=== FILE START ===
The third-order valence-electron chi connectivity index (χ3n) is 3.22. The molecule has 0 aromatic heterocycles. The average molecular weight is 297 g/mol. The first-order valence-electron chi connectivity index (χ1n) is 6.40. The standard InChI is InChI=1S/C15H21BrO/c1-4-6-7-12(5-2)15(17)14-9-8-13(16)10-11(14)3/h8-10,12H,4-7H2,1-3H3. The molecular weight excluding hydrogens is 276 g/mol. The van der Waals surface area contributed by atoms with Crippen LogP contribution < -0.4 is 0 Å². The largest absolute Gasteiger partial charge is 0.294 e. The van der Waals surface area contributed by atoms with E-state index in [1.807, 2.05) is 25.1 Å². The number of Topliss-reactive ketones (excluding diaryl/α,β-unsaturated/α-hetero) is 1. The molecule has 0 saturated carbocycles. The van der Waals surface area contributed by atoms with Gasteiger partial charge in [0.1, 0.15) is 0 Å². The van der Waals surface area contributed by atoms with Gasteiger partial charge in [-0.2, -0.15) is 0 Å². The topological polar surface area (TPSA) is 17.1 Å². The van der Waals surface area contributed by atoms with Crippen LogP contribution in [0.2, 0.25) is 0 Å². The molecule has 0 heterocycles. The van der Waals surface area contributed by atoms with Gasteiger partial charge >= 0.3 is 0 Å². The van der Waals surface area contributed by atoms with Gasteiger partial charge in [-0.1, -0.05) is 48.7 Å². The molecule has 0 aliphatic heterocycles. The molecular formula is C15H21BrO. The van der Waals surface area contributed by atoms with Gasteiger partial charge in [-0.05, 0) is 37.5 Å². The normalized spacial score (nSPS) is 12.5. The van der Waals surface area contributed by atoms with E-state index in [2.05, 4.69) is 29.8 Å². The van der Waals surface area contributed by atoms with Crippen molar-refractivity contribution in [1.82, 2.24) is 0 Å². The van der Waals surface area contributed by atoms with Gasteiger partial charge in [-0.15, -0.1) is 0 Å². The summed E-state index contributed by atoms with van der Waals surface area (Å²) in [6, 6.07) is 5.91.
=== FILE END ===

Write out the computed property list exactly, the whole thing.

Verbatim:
The third-order valence-electron chi connectivity index (χ3n) is 3.22. The molecule has 0 aromatic heterocycles. The average molecular weight is 297 g/mol. The first-order valence-electron chi connectivity index (χ1n) is 6.40. The standard InChI is InChI=1S/C15H21BrO/c1-4-6-7-12(5-2)15(17)14-9-8-13(16)10-11(14)3/h8-10,12H,4-7H2,1-3H3. The molecular weight excluding hydrogens is 276 g/mol. The van der Waals surface area contributed by atoms with Crippen LogP contribution < -0.4 is 0 Å². The largest absolute Gasteiger partial charge is 0.294 e. The van der Waals surface area contributed by atoms with E-state index in [1.807, 2.05) is 25.1 Å². The number of Topliss-reactive ketones (excluding diaryl/α,β-unsaturated/α-hetero) is 1. The molecule has 0 saturated carbocycles. The van der Waals surface area contributed by atoms with Gasteiger partial charge in [0.1, 0.15) is 0 Å². The van der Waals surface area contributed by atoms with Gasteiger partial charge in [-0.2, -0.15) is 0 Å². The topological polar surface area (TPSA) is 17.1 Å². The van der Waals surface area contributed by atoms with Crippen LogP contribution in [0.2, 0.25) is 0 Å². The molecule has 0 heterocycles. The van der Waals surface area contributed by atoms with Gasteiger partial charge >= 0.3 is 0 Å². The van der Waals surface area contributed by atoms with Gasteiger partial charge in [-0.1, -0.05) is 48.7 Å². The molecule has 0 aliphatic heterocycles. The molecular formula is C15H21BrO. The van der Waals surface area contributed by atoms with Gasteiger partial charge in [-0.05, 0) is 37.5 Å². The normalized spacial score (nSPS) is 12.5. The van der Waals surface area contributed by atoms with E-state index in [2.05, 4.69) is 29.8 Å². The van der Waals surface area contributed by atoms with Crippen molar-refractivity contribution in [1.82, 2.24) is 0 Å². The van der Waals surface area contributed by atoms with Gasteiger partial charge in [-0.15, -0.1) is 0 Å². The summed E-state index contributed by atoms with van der Waals surface area (Å²) in [6, 6.07) is 5.91.